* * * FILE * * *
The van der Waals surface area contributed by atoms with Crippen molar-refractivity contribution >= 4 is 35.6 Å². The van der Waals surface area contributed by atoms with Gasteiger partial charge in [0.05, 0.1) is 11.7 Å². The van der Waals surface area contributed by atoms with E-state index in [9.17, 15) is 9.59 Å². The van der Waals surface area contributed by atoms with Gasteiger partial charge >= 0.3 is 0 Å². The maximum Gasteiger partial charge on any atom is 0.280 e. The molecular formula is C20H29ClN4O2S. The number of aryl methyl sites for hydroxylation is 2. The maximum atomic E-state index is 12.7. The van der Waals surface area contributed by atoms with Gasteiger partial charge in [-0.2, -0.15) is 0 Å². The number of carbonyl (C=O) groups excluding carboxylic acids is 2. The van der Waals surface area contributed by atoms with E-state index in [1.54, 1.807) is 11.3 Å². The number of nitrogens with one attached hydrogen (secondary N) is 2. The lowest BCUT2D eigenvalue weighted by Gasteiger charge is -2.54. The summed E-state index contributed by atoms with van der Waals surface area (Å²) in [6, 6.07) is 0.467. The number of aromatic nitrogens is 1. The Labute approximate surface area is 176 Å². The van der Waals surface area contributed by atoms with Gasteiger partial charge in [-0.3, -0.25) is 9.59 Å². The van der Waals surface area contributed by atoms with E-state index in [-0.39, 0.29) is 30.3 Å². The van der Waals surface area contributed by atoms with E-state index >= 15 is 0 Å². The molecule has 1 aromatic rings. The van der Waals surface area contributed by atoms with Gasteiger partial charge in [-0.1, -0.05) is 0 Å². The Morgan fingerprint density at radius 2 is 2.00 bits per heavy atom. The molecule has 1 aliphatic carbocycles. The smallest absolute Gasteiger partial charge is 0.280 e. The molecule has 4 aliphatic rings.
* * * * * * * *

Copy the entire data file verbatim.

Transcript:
The van der Waals surface area contributed by atoms with Crippen molar-refractivity contribution >= 4 is 35.6 Å². The van der Waals surface area contributed by atoms with Gasteiger partial charge in [0.05, 0.1) is 11.7 Å². The van der Waals surface area contributed by atoms with E-state index in [9.17, 15) is 9.59 Å². The van der Waals surface area contributed by atoms with Gasteiger partial charge >= 0.3 is 0 Å². The maximum Gasteiger partial charge on any atom is 0.280 e. The molecular formula is C20H29ClN4O2S. The number of aryl methyl sites for hydroxylation is 2. The maximum atomic E-state index is 12.7. The van der Waals surface area contributed by atoms with Gasteiger partial charge in [-0.2, -0.15) is 0 Å². The number of carbonyl (C=O) groups excluding carboxylic acids is 2. The van der Waals surface area contributed by atoms with E-state index in [1.54, 1.807) is 11.3 Å². The number of nitrogens with one attached hydrogen (secondary N) is 2. The lowest BCUT2D eigenvalue weighted by Gasteiger charge is -2.54. The summed E-state index contributed by atoms with van der Waals surface area (Å²) in [6, 6.07) is 0.467. The number of aromatic nitrogens is 1. The Labute approximate surface area is 176 Å². The van der Waals surface area contributed by atoms with Gasteiger partial charge in [-0.3, -0.25) is 9.59 Å². The van der Waals surface area contributed by atoms with E-state index in [-0.39, 0.29) is 30.3 Å². The van der Waals surface area contributed by atoms with E-state index >= 15 is 0 Å². The molecule has 1 aromatic rings. The van der Waals surface area contributed by atoms with Gasteiger partial charge in [-0.1, -0.05) is 0 Å². The Morgan fingerprint density at radius 2 is 2.00 bits per heavy atom. The molecule has 1 aliphatic carbocycles. The smallest absolute Gasteiger partial charge is 0.280 e. The molecule has 4 aliphatic rings.